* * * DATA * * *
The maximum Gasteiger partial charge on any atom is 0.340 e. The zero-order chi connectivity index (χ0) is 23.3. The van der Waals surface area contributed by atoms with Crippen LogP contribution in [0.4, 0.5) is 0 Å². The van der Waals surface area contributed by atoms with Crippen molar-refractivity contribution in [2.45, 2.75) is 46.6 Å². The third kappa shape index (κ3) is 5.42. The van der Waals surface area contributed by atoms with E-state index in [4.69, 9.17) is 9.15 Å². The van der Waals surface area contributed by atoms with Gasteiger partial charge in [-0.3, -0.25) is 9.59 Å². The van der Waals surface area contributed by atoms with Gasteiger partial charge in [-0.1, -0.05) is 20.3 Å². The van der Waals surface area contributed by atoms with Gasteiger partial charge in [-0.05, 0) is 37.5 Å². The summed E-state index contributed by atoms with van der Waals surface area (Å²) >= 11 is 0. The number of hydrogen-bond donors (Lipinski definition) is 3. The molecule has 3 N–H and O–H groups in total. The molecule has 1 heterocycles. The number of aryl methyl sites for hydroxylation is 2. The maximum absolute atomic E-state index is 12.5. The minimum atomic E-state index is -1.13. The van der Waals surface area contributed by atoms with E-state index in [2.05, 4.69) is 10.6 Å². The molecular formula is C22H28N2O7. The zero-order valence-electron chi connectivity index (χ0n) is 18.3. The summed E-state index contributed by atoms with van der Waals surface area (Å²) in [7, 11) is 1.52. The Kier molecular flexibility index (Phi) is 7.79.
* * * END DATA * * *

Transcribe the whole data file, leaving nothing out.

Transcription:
The maximum Gasteiger partial charge on any atom is 0.340 e. The zero-order chi connectivity index (χ0) is 23.3. The van der Waals surface area contributed by atoms with Crippen LogP contribution in [0.4, 0.5) is 0 Å². The van der Waals surface area contributed by atoms with Crippen molar-refractivity contribution in [2.45, 2.75) is 46.6 Å². The third kappa shape index (κ3) is 5.42. The van der Waals surface area contributed by atoms with E-state index in [4.69, 9.17) is 9.15 Å². The van der Waals surface area contributed by atoms with Gasteiger partial charge in [-0.3, -0.25) is 9.59 Å². The van der Waals surface area contributed by atoms with Gasteiger partial charge in [-0.1, -0.05) is 20.3 Å². The van der Waals surface area contributed by atoms with Gasteiger partial charge in [-0.05, 0) is 37.5 Å². The summed E-state index contributed by atoms with van der Waals surface area (Å²) >= 11 is 0. The number of hydrogen-bond donors (Lipinski definition) is 3. The molecule has 3 N–H and O–H groups in total. The molecule has 1 heterocycles. The number of aryl methyl sites for hydroxylation is 2. The maximum absolute atomic E-state index is 12.5. The minimum atomic E-state index is -1.13. The van der Waals surface area contributed by atoms with E-state index in [2.05, 4.69) is 10.6 Å². The molecular formula is C22H28N2O7. The zero-order valence-electron chi connectivity index (χ0n) is 18.3. The summed E-state index contributed by atoms with van der Waals surface area (Å²) in [7, 11) is 1.52. The Kier molecular flexibility index (Phi) is 7.79.